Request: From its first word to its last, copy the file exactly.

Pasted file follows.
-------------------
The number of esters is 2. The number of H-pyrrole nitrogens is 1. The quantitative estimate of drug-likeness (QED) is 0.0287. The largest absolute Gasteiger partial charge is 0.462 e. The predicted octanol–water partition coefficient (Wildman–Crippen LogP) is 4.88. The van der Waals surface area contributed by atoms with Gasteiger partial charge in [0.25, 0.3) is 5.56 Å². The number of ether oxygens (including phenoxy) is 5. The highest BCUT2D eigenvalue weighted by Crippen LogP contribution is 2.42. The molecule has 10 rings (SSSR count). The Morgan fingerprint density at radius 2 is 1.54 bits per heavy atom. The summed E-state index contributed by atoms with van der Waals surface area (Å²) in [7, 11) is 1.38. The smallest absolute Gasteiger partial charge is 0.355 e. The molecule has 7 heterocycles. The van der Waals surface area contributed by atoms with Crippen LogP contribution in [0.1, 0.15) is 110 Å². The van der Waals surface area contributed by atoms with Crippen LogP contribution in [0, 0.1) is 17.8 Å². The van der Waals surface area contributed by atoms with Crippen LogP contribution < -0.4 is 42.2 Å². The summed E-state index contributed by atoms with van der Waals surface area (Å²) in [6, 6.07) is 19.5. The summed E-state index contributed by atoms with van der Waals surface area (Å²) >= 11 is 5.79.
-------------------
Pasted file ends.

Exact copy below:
The number of esters is 2. The number of H-pyrrole nitrogens is 1. The quantitative estimate of drug-likeness (QED) is 0.0287. The largest absolute Gasteiger partial charge is 0.462 e. The predicted octanol–water partition coefficient (Wildman–Crippen LogP) is 4.88. The van der Waals surface area contributed by atoms with Gasteiger partial charge in [0.25, 0.3) is 5.56 Å². The number of ether oxygens (including phenoxy) is 5. The highest BCUT2D eigenvalue weighted by Crippen LogP contribution is 2.42. The molecule has 10 rings (SSSR count). The Morgan fingerprint density at radius 2 is 1.54 bits per heavy atom. The summed E-state index contributed by atoms with van der Waals surface area (Å²) in [7, 11) is 1.38. The smallest absolute Gasteiger partial charge is 0.355 e. The molecule has 7 heterocycles. The van der Waals surface area contributed by atoms with Crippen LogP contribution in [0.1, 0.15) is 110 Å². The van der Waals surface area contributed by atoms with Crippen LogP contribution in [0, 0.1) is 17.8 Å². The van der Waals surface area contributed by atoms with Crippen LogP contribution < -0.4 is 42.2 Å². The summed E-state index contributed by atoms with van der Waals surface area (Å²) in [6, 6.07) is 19.5. The summed E-state index contributed by atoms with van der Waals surface area (Å²) >= 11 is 5.79.